A lone Tropic bird with a red beak, its distinctive long white tail trailing in a looping motion behind it, followed us briefly. Considering we were 1000 miles from any land in any direction it is remarkable to see a bird like this accompanying us. Perhaps it had been blown out to sea in a hurricane like the hadedas and cattle egrets that have recently started to populate Florida in the USA. What was also remarkable was the sudden appearance of a small fly on the chart table. We had clearly transported a Cape Town maggot across the ocean.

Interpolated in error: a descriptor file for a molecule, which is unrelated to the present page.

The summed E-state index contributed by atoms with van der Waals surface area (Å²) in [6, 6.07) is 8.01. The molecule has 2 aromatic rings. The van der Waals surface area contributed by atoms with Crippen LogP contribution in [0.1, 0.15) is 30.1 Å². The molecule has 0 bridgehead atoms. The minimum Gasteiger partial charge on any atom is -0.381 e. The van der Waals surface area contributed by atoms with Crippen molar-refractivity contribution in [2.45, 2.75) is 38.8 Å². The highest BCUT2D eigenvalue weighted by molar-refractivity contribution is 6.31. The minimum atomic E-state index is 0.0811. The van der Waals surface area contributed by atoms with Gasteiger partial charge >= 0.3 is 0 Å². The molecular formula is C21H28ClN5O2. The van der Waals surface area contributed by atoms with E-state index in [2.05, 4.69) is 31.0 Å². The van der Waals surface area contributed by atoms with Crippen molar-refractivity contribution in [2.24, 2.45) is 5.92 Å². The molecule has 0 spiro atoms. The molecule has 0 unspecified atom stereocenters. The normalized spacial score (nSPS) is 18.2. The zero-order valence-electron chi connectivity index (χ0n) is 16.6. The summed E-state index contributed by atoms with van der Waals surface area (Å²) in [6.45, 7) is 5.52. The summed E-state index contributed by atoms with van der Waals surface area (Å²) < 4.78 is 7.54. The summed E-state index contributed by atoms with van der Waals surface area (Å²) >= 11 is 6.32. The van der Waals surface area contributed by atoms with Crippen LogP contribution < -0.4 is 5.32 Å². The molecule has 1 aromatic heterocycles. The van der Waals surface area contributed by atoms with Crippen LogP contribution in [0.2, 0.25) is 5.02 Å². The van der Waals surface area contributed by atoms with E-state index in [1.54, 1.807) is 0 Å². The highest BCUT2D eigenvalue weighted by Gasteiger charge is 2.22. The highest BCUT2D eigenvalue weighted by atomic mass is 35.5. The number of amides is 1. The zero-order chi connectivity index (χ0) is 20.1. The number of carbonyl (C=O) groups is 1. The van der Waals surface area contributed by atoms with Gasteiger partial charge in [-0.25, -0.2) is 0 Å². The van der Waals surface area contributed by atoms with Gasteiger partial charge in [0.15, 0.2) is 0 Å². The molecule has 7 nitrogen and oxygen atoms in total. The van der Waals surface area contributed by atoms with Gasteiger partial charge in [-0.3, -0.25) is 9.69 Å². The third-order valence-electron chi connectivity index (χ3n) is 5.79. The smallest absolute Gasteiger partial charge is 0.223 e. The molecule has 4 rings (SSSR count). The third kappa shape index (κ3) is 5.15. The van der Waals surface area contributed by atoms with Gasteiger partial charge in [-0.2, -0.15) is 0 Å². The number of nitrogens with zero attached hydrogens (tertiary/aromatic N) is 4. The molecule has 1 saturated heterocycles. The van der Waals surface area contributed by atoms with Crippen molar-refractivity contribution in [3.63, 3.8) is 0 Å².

During the graveyard shift at midnight in the pitch dark under heavily overcast skies Grant at the helm noticed that the boat suddenly seemed a lot slower and asked Lorraine to go and inspect the spinnaker as he suspected that something had happened to it. Sure enough, the spinnaker had totally collapsed and was soon alongside the boat dragging in the water. Summoning extra hands on deck we retrieved the spinnaker and identified that yet another brand new snap shackle had failed, the pin ring having snagged on something that had pulled it out of the shackle. Clearly snap shackles were a bad idea for retaining the spinnaker and we would only use conventional screw-in shackles from now on. Having lost the halyard up the mast for what seemed like the umpteenth time Ashwyn bravely volunteered to go up the mast this time to retrieve it, the sea being relatively calm with very little pitching and rolling of the boat. There was a good deal of squealing emanating from somewhere near the top of the mast and we weren’t sure whether it was out of delight, fear or certain parts of Ashwyn’s anatomy being squashed against the mast. Getting the halyard back down went off without a hitch and we re-hoisted the now repaired big purple spinnaker – somehow managing to get it inside out in the process so that the scouts fleur de lis was now facing backwards. As this didn’t compromise the boat’s performance and there wasn’t exactly anyone out here in the middle of the ocean to notice it we left it as it was.